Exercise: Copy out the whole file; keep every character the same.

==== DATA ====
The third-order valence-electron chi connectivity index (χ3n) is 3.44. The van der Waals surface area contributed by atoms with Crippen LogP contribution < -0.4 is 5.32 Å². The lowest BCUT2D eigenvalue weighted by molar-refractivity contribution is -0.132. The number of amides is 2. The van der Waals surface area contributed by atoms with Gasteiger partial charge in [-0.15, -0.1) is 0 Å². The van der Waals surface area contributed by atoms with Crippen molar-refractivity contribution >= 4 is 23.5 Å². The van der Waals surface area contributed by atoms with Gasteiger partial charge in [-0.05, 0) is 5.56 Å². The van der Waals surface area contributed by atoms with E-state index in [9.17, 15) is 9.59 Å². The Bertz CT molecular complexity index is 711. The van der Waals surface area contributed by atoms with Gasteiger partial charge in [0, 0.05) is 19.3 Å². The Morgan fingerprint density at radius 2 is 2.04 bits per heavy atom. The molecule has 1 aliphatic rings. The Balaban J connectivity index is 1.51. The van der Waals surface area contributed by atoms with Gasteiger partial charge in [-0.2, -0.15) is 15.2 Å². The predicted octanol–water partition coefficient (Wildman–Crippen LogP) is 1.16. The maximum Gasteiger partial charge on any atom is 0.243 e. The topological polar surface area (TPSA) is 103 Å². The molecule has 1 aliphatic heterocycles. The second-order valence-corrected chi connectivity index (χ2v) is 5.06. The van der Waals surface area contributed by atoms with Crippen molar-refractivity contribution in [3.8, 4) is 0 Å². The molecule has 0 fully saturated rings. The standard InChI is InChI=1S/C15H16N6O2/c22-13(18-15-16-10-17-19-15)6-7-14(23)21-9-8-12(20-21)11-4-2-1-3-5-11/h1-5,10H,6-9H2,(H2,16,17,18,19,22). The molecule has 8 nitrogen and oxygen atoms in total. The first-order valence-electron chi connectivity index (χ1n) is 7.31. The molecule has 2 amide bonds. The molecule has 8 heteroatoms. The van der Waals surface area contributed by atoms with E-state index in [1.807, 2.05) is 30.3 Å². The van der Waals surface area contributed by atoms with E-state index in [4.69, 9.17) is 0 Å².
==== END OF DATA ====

The third-order valence-electron chi connectivity index (χ3n) is 3.44. The van der Waals surface area contributed by atoms with Crippen LogP contribution < -0.4 is 5.32 Å². The lowest BCUT2D eigenvalue weighted by molar-refractivity contribution is -0.132. The number of amides is 2. The van der Waals surface area contributed by atoms with Gasteiger partial charge in [-0.15, -0.1) is 0 Å². The van der Waals surface area contributed by atoms with Crippen molar-refractivity contribution >= 4 is 23.5 Å². The van der Waals surface area contributed by atoms with Gasteiger partial charge in [-0.05, 0) is 5.56 Å². The van der Waals surface area contributed by atoms with E-state index in [9.17, 15) is 9.59 Å². The Bertz CT molecular complexity index is 711. The van der Waals surface area contributed by atoms with Gasteiger partial charge in [0, 0.05) is 19.3 Å². The Morgan fingerprint density at radius 2 is 2.04 bits per heavy atom. The molecule has 1 aliphatic rings. The Balaban J connectivity index is 1.51. The van der Waals surface area contributed by atoms with Gasteiger partial charge in [-0.2, -0.15) is 15.2 Å². The predicted octanol–water partition coefficient (Wildman–Crippen LogP) is 1.16. The maximum Gasteiger partial charge on any atom is 0.243 e. The topological polar surface area (TPSA) is 103 Å². The molecule has 1 aliphatic heterocycles. The second-order valence-corrected chi connectivity index (χ2v) is 5.06. The van der Waals surface area contributed by atoms with Crippen molar-refractivity contribution in [3.8, 4) is 0 Å². The molecule has 0 fully saturated rings. The standard InChI is InChI=1S/C15H16N6O2/c22-13(18-15-16-10-17-19-15)6-7-14(23)21-9-8-12(20-21)11-4-2-1-3-5-11/h1-5,10H,6-9H2,(H2,16,17,18,19,22). The molecule has 8 nitrogen and oxygen atoms in total. The first-order valence-electron chi connectivity index (χ1n) is 7.31. The molecule has 2 amide bonds. The molecule has 8 heteroatoms. The van der Waals surface area contributed by atoms with E-state index in [1.807, 2.05) is 30.3 Å². The van der Waals surface area contributed by atoms with E-state index in [4.69, 9.17) is 0 Å².